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Carbon Monoxide

Most people have heard of Carbon Monoxide (CO) and know that it's dangerous. But it's often a mystery of where it comes from, how it's produced, its physical symptoms, and what precautions can be taken to ensure it doesn't endanger you. Or worse, kill you.

Carbon monoxide (CO) is a highly poisonous gas, often referred to as ‘the Silent Killer’ because you can't see it, touch it or smell it. This odourless gas is produced as a by-product of combustion when common fuel-burning appliances and equipment that use natural gas, oil, wood, propane and kerosene, don’t get enough air to burn up completely. When this happens, carbon monoxide can build up, especially in a confined room or space – and this can lead to toxic effects on humans and pets.

Protect yourself and your family from the “Silent Killer.” As per the the Hawkins-Gignac Act, the Ontario Fire Code has officially (October 2014) been amended to protect every Ontarian from carbon monoxide. The updates to the fire code put a number of key measures into effect, including making carbon monoxide alarms a requirement for every household in Ontario with a risk of carbon monoxide. Related video: Carbon Monoxide PSA.

Here is what Ontarians need to know:

  • No matter the age of your home, if you have oil, propane or gas burning appliances, furnace or water heater, a wood or gas fireplace, or an attached garage or carport, you must have at least one working carbon monoxide alarm installed.
  • Home owners who do not protect their homes with a CO alarm are at risk of being fined (similar to smoke alarm laws)
  • It is critical to check your CO alarm(s) expiry date. Replace any alarms built before 2008. CO alarms need to be replaced every 7–10 years depending on the brand.
  • Remember to annually replace batteries in your CO alarm, or opt for models with 10-year sealed lithium batteries that never need to be changed.
  • Regular appliance inspections are critical. Have a licenced technician check your fuel-burning appliances (furnace, range, fireplace, water heater) annually to ensure they are in proper working order and vented correctly.
Carbon Monoxide: Frequently Asked Questions
What is carbon monoxide?

Carbon monoxide (also called CO) is a poisonous gas that you cannot see, smell or taste. It is often referred to as the 'silent killer'. CO is produced by the incomplete burning of fuels such as natural gas, propane, heating oil, kerosene, coal, charcoal or wood.

Improperly installed or poorly maintained appliances that run on these fuels can create unsafe levels of CO. Even a small amount of CO is dangerous in enclosed spaces such as your home, cottage or recreational vehicle.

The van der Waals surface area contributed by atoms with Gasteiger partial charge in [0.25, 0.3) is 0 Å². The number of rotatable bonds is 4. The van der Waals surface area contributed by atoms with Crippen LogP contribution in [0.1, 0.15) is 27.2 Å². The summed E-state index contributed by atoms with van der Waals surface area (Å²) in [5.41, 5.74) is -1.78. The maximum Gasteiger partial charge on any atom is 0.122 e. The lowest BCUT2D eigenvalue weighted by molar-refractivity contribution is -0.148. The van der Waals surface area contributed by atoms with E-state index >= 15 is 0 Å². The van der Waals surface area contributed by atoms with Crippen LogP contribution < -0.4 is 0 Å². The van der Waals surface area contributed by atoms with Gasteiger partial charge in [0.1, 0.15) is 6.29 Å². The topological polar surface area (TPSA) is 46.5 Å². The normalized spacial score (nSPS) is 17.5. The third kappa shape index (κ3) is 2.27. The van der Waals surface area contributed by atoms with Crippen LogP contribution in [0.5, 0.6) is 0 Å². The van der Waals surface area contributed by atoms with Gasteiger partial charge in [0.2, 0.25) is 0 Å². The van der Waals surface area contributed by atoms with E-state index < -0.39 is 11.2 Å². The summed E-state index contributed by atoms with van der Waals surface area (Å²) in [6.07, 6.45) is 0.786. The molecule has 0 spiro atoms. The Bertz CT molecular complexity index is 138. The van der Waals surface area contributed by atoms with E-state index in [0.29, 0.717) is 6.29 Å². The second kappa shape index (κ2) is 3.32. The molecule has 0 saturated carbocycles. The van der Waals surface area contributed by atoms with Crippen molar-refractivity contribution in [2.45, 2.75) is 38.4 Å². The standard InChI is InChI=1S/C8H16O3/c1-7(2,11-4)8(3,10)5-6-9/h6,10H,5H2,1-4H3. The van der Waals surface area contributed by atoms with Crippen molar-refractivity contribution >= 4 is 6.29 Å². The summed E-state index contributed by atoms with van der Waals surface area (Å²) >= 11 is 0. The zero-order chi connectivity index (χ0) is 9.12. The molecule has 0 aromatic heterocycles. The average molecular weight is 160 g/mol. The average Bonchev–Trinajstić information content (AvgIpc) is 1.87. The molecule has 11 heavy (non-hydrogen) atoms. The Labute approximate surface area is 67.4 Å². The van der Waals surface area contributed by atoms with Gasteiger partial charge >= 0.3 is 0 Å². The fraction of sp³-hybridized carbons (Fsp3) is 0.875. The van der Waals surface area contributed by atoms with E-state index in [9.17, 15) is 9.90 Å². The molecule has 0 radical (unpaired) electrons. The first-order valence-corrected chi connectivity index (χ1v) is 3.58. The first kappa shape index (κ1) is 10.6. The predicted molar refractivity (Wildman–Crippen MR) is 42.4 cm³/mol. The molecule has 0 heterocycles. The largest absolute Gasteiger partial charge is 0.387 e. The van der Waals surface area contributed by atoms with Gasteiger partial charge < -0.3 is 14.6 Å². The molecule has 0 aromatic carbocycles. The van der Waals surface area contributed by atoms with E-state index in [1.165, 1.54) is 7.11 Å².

What are the symptoms of CO poisoning?

Exposure to CO can cause flu-like symptoms such as headaches, nausea, dizziness, burning eyes, confusion, drowsiness and even loss of consciousness. In very severe cases, CO poisoning can cause brain damage and death. The elderly, children, people with heart or respiratory conditions, and pets may be particularly sensitive to CO and may feel the effects sooner.

What can create a CO hazard?
  • Fuel-burning appliances, venting systems and chimneys that have not been serviced and maintained regularly by a qualified service technician or heating contractor.
  • A chimney blocked by a bird or squirrel's nest, snow and ice or other debris.
  • Improper venting of a furnace and cracked furnace heat exchangers.
  • Exhaust fumes seeping into your home from a car running in an attached garage.
  • Using fuel-burning appliances designed for outdoor use (barbecues, lanterns, chainsaws, lawnmowers, snow blowers) in a closed area (tent, recreational vehicle, cottage workshop, garage).
  • Combustion gases spilling into a home if too much air is being consumed by a fireplace or exhausted by kitchen/bathroom fans in a tightly-sealed house.
What can I do to prevent a CO hazard?

The Barrie Fire and Emergency Service recommends annual inspection and maintenance of all fuel-burning appliances, venting systems and chimneys by a qualified service technician. Regularly maintained appliances that are properly ventilated should not produce hazardous levels of carbon monoxide.

If you are adding a new fuel-burning appliance or making changes to your home's ventilation system, please consult a qualified heating contractor to ensure that your home is safe from CO hazards.

What should I do if I suspect CO in my home?

If you or anyone else in your home is experiencing the symptoms of CO poisoning or your CO alarm sounds, make sure that everyone leaves the home immediately and gets medical help. Call 911 or your local fire department.


 

 

 

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